Has anyone taken a sliced cookie dough and hand formed it instead?

I have several favorite cookies that I want to make much larger this year and instead of forming a roll and slicing it, I want to hand form them instead. I'm thinking I'd have to allow the formed cookies to rest in the fridge for a period of time so they don't spread unduly and obviously adjust the time since they are larger but I'm wondering about the spread, etc with this type of dough



FoodIsLove December 23, 2014
Thanks everyone for your responses. I tried it yesterday and here are the results. Since I used one of our tried and true favorites, I scooped and formed 3 cookies, flattened them into a similar shape as the sliced and baked them off. I then formed the rest of the dough into the log, refrigerated it overnight, sliced and baked it off. The consistency of the finished product was very different. Where the original was compact and snapped, the scooped, formed and baked were more crumbly in texture and lacked the depth of flavor. So what I've discovered for at least this dough is that the resting allows flavors to develop and the compacting of the dough makes a difference. Now to be fair, we make this cookie all the time and it is a family favorite so we have some emotion invested in the outcome; "how they are supposed to taste". But in a side by side comparison, the rolled, rested, sliced and baked cookie was superior in taste and texture.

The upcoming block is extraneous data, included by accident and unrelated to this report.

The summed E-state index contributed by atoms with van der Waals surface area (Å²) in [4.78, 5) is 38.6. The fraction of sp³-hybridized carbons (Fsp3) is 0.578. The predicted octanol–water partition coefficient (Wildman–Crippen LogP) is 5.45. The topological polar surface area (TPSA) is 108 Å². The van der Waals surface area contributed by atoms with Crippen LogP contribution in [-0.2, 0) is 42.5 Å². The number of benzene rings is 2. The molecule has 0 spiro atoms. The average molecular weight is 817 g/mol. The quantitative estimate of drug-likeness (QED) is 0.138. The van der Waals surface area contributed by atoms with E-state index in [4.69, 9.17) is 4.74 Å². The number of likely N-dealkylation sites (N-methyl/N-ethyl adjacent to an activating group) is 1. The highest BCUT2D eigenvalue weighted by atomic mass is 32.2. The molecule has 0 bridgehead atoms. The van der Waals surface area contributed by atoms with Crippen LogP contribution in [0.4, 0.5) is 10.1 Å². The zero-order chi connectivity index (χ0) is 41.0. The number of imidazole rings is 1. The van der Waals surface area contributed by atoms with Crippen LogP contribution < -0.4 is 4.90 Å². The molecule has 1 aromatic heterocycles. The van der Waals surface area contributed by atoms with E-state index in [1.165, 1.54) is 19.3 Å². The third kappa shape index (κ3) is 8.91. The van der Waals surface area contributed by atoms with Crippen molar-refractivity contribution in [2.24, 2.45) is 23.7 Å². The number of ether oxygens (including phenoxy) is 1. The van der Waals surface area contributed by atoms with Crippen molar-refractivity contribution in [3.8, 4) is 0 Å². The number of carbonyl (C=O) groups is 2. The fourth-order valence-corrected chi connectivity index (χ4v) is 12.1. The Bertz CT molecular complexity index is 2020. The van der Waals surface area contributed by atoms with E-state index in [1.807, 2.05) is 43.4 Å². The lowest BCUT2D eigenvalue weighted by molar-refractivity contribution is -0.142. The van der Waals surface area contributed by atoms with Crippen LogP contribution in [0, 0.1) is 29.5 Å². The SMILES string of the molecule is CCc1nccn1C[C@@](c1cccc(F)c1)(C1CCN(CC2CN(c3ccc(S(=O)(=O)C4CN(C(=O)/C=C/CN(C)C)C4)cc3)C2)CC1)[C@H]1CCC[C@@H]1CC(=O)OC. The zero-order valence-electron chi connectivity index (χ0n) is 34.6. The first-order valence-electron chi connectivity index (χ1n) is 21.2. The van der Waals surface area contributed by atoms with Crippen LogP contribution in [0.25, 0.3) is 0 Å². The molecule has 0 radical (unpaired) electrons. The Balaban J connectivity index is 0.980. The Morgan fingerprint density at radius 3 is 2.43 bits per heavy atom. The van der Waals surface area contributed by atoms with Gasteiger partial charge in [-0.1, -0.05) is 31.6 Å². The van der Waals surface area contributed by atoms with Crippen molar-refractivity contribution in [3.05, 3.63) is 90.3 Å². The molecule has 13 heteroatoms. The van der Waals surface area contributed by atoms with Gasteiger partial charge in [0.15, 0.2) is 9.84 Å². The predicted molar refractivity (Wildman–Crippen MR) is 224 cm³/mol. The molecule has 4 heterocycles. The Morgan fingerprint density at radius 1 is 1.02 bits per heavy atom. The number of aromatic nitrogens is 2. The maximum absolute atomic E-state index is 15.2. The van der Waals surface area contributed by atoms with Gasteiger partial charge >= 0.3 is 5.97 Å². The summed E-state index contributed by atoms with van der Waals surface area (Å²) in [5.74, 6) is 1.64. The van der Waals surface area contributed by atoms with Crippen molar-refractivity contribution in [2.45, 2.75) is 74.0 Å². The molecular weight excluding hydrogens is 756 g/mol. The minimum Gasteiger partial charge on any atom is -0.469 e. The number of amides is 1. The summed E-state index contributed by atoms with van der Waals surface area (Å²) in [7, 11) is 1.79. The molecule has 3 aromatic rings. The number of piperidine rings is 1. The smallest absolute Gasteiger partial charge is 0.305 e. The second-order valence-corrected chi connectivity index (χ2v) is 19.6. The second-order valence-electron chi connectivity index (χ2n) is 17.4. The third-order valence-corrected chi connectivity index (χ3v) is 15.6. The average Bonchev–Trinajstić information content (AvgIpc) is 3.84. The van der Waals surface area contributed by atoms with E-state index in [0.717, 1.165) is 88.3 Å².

QueenSashy December 22, 2014
I have done it, but it really depends on the dough. The crumblier the dough, the more difficult it will be...
msgruvn December 19, 2014
i have done this by rolling a ball in my hands, then pressing with a glass or bowl bottom (dusted in flour or sugar) to flatten. i just put 5 on my cookie sheet so they could spread-and baked a little longer-check on the browning and do a test batch!
jilhil December 19, 2014
I think a lot is going to depend on the type of dough and how long your new cookie shape needs to spend in the oven. I remember people spreading chocolate chip cookie dough and in a sheet pan (classic Nestle's recipe) and ending up with something pretty firm.

If you're working with a dough that needs long t refrigeration and has a short baking time I'd try a test cookie before committing to baking the full batch. If you just want increased size you can probably make the rolls about 25% larger without affecting the baking time too much. If you want to make really large cookies check out gingerbread or sugar cookie recipes.
corcooks44 December 19, 2014
My friend does this with the sugar cookie roll: she lets the dough come to room temp, mixes in pecans, then yes, forms her own cookies. They are large - about 3 inches across - and thin, but very tasty.
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